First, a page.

JP Dutta, the writer and director of this new incarnation of Umrao Jaan, has said that it is not a remake of the 1981 Rekha classic by Muzzafar Ali, but rather a readaptation of the 1906 novel upon which the earlier film was based. I am inclined to believe him, because the story Dutta tells, while it features characters with the same names, is about a very different woman from the Umrao of the 1981 film. While Rekha's Umrao was defined by her repeated attempts to free herself from the courtesan's life, this adaptation's Umrao Jaan (Aishwarya Rai) is defined by her love for one man, Nawab Sultan (Abhishek Bachchan), a love that persists throughout Umrao's life, even after he proves fairly unworthy of it.
Sold at a young age into a brothel dominated by the stern, imposing, yet motherly presence of its madam, Khanum (Shabana Azmi - more on that later), Umrao studies dance and poetry with the other young courtesans-in-training. She falls in love with her first patron, the rich and handsome Sultan, and has some brief happiness, but spends the rest of the film waiting for him, searching for him, or pining for him in one form or another.
It's a heartbreakingly sad story; life as a courtesan may have been glamorous but it was also deeply degrading. And the film tugs at the heartstrings in all the right ways; there were times when I felt the tears welling up, and other times when I watched in horror the various debasements that Umrao endured. Though the film was criticized for slowness, I think the languid pace suited the mood of the film, which wasn't particularly long by Bollywood standards. The music was fine as well; the melodies are lovely, though the modern orchestrations are a bit overbearing and out-of-place in this period piece. Aishwarya's dancing, which in some of her other films has been more technically impressive than emotive, here is both skilled and graceful. The weak link among the performances was Abhishek Bachchan, whose listless, lifeless Sultan was a disappointment. Abhishek is cute and engaging in sweet, goofy roles like Bunty aur Babli; here, though, without the goofy charm, he appears to have nothing left to give to a serious role.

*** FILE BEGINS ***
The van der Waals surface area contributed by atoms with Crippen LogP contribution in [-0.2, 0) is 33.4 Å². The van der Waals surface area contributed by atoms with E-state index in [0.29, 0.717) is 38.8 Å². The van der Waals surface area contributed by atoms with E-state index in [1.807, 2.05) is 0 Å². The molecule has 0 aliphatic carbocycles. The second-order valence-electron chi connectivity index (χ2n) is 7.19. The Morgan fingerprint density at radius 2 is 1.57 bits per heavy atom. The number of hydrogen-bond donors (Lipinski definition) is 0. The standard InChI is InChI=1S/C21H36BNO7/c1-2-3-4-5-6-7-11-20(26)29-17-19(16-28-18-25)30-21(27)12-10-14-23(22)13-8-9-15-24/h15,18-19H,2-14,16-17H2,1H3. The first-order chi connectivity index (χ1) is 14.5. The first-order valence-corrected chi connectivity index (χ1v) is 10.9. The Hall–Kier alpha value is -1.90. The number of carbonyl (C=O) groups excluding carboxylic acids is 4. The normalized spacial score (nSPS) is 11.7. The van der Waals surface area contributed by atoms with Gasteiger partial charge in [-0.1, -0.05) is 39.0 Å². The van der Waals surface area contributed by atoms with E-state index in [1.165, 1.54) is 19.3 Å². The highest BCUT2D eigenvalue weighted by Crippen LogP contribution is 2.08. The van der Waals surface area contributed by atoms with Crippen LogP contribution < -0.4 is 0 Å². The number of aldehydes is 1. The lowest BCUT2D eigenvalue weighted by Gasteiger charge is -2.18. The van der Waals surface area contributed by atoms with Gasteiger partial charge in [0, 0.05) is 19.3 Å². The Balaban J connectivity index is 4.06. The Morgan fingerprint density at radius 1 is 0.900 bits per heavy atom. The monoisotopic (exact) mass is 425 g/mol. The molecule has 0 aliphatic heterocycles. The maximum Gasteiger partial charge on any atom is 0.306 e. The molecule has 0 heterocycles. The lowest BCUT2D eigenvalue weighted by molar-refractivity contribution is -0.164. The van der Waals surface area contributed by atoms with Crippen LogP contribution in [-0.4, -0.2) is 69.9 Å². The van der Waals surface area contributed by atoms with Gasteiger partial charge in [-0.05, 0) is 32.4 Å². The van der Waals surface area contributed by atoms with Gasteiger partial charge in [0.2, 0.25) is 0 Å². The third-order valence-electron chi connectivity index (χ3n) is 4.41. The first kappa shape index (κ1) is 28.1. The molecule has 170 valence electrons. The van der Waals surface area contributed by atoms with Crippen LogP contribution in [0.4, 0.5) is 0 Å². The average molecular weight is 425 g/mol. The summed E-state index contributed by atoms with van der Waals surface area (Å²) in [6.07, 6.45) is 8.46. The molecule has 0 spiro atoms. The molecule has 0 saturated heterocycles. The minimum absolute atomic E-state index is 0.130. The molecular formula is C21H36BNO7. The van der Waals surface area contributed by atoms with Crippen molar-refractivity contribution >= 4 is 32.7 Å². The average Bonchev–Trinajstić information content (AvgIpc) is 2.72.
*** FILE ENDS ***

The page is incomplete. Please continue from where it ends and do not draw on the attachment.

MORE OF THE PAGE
Ultimately, though, comparisons to Muzzafar Ali's film are impossible to avoid, and JP Dutta's Umrao Jaan - both the film and the woman - don't measure up. The new Umrao - the character - is weak and directionless; she starts her life as a tawaif with no confidence in herself or her abilities, and she never snaps out of it. Muzzafar Ali's Umrao, in stark contrast, comes to believe in herself, determined to change the circumstances that landed her where she is, and despite her best efforts unable to do so. When Sultan betrays her she quickly learns the difference between love and the thing that patrons buy from courtesans, unlike Dutta's Umrao. These things make Muzzafar's Umrao much more compelling to watch, and her story far more tragic. It might be said that the 2006 Umrao Jaan is the 1981 Umrao Jaan with all traces of feminism excised. It is largely a story about a woman who's unhappy because she can't have her man, where Muzzafar's film was a story about a woman who was unhappy because she couldn't have herself.
A note on Shabana's performance as Khanum: In the 1981 film, Khanum was played by Shabana's mother, Shaukat Kaifi. Shabana has said that this is the first time a mother and daughter have played the same role on the screen; I have no idea whether she is correct. At any rate, Shabana steps into the skin of Khanum with houkah-smoking, paan-chewing relish, and she was (bearing my own biases in mind) one of the best things about the film. It's not surprising that nearly every review I've read said that she ran away with the show. She looked fabulous, and provided an interesting glimpse into the psyche of the greedy, manipulative Khanum. Khanum must have been a courtesan herself; she nevertheless sells not just her adopted daughters like Umrao, but even her own daughter Bismillah. And she hints at some traumatic experiences in her own past, in counseling Umrao that the outside world is a dangerous place with evil lurking around every corner; what traumatized Khanum so, that she refuses to leave the shelter of her brothel even when Lucknow is under siege and everyone else is fleeing? Indeed, Khanum was so compelling that she left me longing for a film about her own life.